The Centers for Disease Control and Prevention on Thursday held a press briefing regarding the growing number of whooping cough cases in Washington state, which, according to the CDC, is reflective of how pertussis cases are trending nationally.
More people had gotten their influenza vaccine by November 2011 than they had by November 2010, according to the Centers for Disease Control and Prevention, and last year's triumvirate virus was a good match for the predominant flu strains in circulation.
GlaxoSmithKline has received regulatory approval from the Food and Drug Administration for a vaccine designed to prevent invasive disease caused by Neisseria meningitidis serogroups C and Y and Haemophilus influenzae type B.
As health departments across the country report record numbers of pertussis cases, the results of a new survey of American adults released Wednesday revealed that most parents aren't asking adults close to their infants and young children to get an adult whooping cough booster vaccine, even though they do ask them to follow other basic precautions to safeguard their children's health.
In 2011, the Convenient Care Association was interested in studying the impact of vaccine packaging in a retail clinic setting and conducted a pilot program. The pilot program looked at the perceptions of nurse practitioners and physician assistants working in 31 retail health clinics operated by The Little Clinic regarding the preparation and administration of flu vaccine via pre-filled syringes versus multi-dose vials. Featured is a discussion of how NPs and PAs perceive providing flu vaccine with pre-filled syringes versus multi-dose vials.
Pertussis, also known as whooping cough, once was among the most feared childhood diseases and was a frequent killer of young children. Today, it's mostly under control, a testament to the importance of vaccinations.
With epidemic levels of whooping cough reported in the state of Washington that are creating the need for more immunizations resources, Walgreens on Tuesday announced that it is offering immunizations that provide protection against the highly contagious respiratory infection (tetanus/diphtheria/pertussis-Tdap vaccine) at all of its 129 locations statewide.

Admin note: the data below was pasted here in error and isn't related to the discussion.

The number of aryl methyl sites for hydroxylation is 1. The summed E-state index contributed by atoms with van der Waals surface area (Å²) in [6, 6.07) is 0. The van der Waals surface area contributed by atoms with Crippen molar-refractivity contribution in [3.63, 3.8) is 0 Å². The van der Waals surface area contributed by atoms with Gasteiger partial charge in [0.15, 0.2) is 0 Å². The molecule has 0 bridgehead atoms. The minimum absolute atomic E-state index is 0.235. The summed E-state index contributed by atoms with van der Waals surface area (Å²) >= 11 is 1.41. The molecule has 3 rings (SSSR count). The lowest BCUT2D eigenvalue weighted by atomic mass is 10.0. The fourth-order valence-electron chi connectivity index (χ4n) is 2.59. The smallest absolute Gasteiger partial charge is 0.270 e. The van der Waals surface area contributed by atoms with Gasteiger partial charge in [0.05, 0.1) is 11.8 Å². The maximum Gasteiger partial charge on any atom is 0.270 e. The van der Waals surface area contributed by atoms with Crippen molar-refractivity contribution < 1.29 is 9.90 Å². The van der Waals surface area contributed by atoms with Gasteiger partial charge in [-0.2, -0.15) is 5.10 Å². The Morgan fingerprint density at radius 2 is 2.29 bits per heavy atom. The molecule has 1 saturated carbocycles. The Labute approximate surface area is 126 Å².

With new Massachusetts state regulations allowing pharmacists to administer a broad range of immunizations, Walgreens has significantly expanded vaccine availability at all of its 165 locations across the state, and now is offering immunizations daily for 12 vaccines currently recommended by the Centers for Disease Control and Prevention, the retail pharmacy operator announced Wednesday.
It seems that many U.S. adults are unaware of what inoculations are government-recommended vaccinations, while more than half are not diligent about regular checkups with their primary care physician, according to a Walgreens survey.
Children under the age of 10 years old may be especially susceptible to a new strain of influenza, according to an article published Friday in the Center for Disease Control and Prevention's "Morbidity and Mortality Weekly Report."
“You vs. Flu … you win with a flu shot!” Of course, patients aren’t the only winners now that pharmacies are actively touting their flu shot and other vaccination services. It’s quick. It’s easy. And it’s driving the number of flu shots delivered each season.
An intranasal vaccine that includes four weakened strains of influenza could do a better job in protecting children from the flu than current vaccines, research released Tuesday by St. Louis University found.
Walgreens on Tuesday released case studies presented last week before the Centers for Disease Control and Prevention's 2012 National Immunization Conference on how retail pharmacy can expand access to immunizations and help support disease-prevention initiatives.